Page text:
Wait … wait… wait ….
The word reverberated in my head; getting louder each time I said it. Faces are above me, angry faces – wait … two are speaking, I don’t know them, no, not speaking, yelling …
Wait … please … wait …
I can hear one of them now but it’s like trying to listen to someone yelling against a fierce wind, the words are faint and you make out only a few at a time – “get” … “car” …
Wait … wait… wait … I say in my head again; then finally I find a word, a word to not just say in my head, “Stop!” I hear it; it sounds funny, low and far away. I try again, “Stop! Stop! Wait … Stop!”
On that last word the wind is gone and in a moment everything is loud – sounds loud, feels loud, looks loud.
“Stop!” I say it again but the faces keep talking, both of them, at the same time. I hear them now.
“No! You stop! Get out of the car, we need you out of the car!” says one.
“How many?! How many did you take? No, we’re not gonna stop – you need to get out or we’ll take you out!” says the other.
For the first time I see them, they’re cops. I don’t understand. I feel angry and afraid, so afraid, “Please… wait … wait wait … please …” I say. Everything is too loud; they are too close.
“No!” says the one who’s on my side of the door, as he leans in and unbuckles my seatbelt, “We need you out now!”
Looking for the first time in the cop’s direction, I see, up and out the open door, my therapist. He’s trying to talk to them, he’s saying something, I don’t know exactly what it is but then I make out some of the words, “Just take it easy, give her a second.”
“We don’t have time for that, we need her out now,” says the cop at my door. He turns to me, “This is gonna be a lot worse if you don’t get out.”
Everything is so loud, so fast. I hear him but I feel like I’m watching a movie where the sound dubbing is a little off, delayed. I suddenly feel cold and see that my door is open and I want to close it but he’s there in front of the door, leaning in and angry. I hear myself say, “ok, just … one secon – ok.” Anything to stop the yelling.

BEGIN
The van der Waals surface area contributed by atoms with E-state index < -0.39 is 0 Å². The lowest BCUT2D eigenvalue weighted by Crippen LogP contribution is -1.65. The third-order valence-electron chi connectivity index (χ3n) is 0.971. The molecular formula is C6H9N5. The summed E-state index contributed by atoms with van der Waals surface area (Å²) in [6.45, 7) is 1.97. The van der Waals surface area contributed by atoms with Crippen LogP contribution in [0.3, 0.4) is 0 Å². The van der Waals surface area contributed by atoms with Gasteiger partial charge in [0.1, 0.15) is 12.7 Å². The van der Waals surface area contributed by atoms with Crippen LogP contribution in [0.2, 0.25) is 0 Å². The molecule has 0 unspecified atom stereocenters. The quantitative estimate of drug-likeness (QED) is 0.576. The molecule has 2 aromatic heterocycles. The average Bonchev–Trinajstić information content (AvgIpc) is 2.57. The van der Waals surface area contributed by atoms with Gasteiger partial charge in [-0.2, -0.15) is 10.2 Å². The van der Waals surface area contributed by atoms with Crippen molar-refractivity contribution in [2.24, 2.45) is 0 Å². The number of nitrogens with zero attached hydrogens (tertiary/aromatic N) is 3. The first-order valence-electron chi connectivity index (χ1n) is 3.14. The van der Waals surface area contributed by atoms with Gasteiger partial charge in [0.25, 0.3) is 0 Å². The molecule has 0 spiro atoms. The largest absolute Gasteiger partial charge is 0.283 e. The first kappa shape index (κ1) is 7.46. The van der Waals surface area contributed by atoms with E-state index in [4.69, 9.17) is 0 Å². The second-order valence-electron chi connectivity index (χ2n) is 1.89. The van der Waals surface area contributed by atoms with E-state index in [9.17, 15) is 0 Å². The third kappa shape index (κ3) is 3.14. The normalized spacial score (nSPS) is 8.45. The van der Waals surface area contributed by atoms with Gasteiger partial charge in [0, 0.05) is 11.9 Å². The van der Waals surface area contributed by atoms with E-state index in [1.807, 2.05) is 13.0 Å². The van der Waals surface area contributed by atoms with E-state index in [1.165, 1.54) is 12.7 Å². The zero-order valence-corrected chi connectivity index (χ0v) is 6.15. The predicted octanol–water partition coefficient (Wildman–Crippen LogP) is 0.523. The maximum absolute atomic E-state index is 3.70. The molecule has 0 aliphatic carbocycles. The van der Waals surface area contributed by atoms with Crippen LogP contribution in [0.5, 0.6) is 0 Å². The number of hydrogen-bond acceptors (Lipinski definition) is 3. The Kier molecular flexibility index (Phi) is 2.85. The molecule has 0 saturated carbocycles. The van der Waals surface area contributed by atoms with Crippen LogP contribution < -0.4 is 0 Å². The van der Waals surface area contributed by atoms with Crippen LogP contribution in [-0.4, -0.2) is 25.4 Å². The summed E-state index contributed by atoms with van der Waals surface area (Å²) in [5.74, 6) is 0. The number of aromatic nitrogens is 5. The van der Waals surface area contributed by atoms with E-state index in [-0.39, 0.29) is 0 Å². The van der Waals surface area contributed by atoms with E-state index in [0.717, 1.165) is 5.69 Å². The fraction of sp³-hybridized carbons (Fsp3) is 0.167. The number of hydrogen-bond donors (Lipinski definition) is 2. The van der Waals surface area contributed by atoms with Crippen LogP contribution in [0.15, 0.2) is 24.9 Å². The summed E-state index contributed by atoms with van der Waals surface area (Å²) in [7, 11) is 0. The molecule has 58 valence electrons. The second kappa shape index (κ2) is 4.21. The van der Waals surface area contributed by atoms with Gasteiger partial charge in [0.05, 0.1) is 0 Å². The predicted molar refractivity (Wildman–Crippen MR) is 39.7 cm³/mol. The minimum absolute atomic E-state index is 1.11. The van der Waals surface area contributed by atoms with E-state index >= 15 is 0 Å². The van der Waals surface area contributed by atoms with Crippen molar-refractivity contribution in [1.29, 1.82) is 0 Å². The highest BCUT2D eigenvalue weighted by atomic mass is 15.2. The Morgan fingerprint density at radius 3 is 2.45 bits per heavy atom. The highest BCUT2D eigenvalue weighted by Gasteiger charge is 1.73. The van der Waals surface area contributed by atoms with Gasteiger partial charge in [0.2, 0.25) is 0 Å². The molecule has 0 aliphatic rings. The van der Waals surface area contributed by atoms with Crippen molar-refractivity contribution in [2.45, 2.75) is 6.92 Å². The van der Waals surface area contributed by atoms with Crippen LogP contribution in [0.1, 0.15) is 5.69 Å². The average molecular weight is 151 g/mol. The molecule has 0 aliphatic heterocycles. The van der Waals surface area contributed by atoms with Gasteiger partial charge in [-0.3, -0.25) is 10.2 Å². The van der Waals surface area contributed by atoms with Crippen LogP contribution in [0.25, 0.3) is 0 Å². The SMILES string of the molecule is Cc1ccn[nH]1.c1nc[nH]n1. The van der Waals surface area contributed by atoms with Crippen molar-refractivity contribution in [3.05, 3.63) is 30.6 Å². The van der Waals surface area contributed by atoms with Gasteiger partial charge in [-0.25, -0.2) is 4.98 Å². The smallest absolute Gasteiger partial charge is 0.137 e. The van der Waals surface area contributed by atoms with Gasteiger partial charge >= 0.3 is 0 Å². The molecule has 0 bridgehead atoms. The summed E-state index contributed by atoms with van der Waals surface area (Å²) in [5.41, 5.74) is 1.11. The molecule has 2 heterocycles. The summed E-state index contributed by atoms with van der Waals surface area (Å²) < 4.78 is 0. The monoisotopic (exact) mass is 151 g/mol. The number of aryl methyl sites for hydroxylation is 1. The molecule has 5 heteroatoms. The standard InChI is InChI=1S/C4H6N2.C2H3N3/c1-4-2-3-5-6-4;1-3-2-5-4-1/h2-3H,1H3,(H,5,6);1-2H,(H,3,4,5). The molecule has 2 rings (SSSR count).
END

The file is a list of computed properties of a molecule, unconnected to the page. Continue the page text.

This was the beginning of four of the worst days of my life. The question could then be asked – why go back? Why dredge it all up again; leave it alone, look forward. To that I would say that writing about it is looking forward. Writing about it allows it to no longer hide just under the surface, popping up occasionally to terrify me into believing I’m crazy or incompetent. Writing about it, is me choosing to look at it all, to take command of memory and no longer allow memories to take command of me. I’ve lived most of my life in control, at least on the outside, holding things together for family, for friends, for myself; while on the inside I was and sometimes still am a tsunami.
A tsunami is a catastrophic ocean wave that causes great destruction when it reaches land. Earthquakes, or volcanic activity, or some other major disturbance under the sea causes it and the devastation it brings is immense. My destruction and devastation was always internal. Large earthquakes in the form of trauma, bullying, pain, disappointment, loneliness, and rejection would come and destroy the good I had tried to build in spite of the bad. Leading up to that day in January almost two years ago now, the tsunami’s had gotten worse. It was no longer a large disturbance that started my devastating wave of emotion, it was now having to deal with traffic, or long lines at the grocery store, or a seemingly innocent conversation that somehow struck a nerve; everything led to a large reaction.
When tsunamis begin to come weekly, at first you’re a little worried, thinking you can get it under control, you can find a safe place to weather the storm. They then begin to come daily, then before you know it, hourly; and not really knowing or understanding how, you are in your car on a snowy and cold January afternoon with two strangers yelling at you as your only thought is…. wait …. wait … please wait …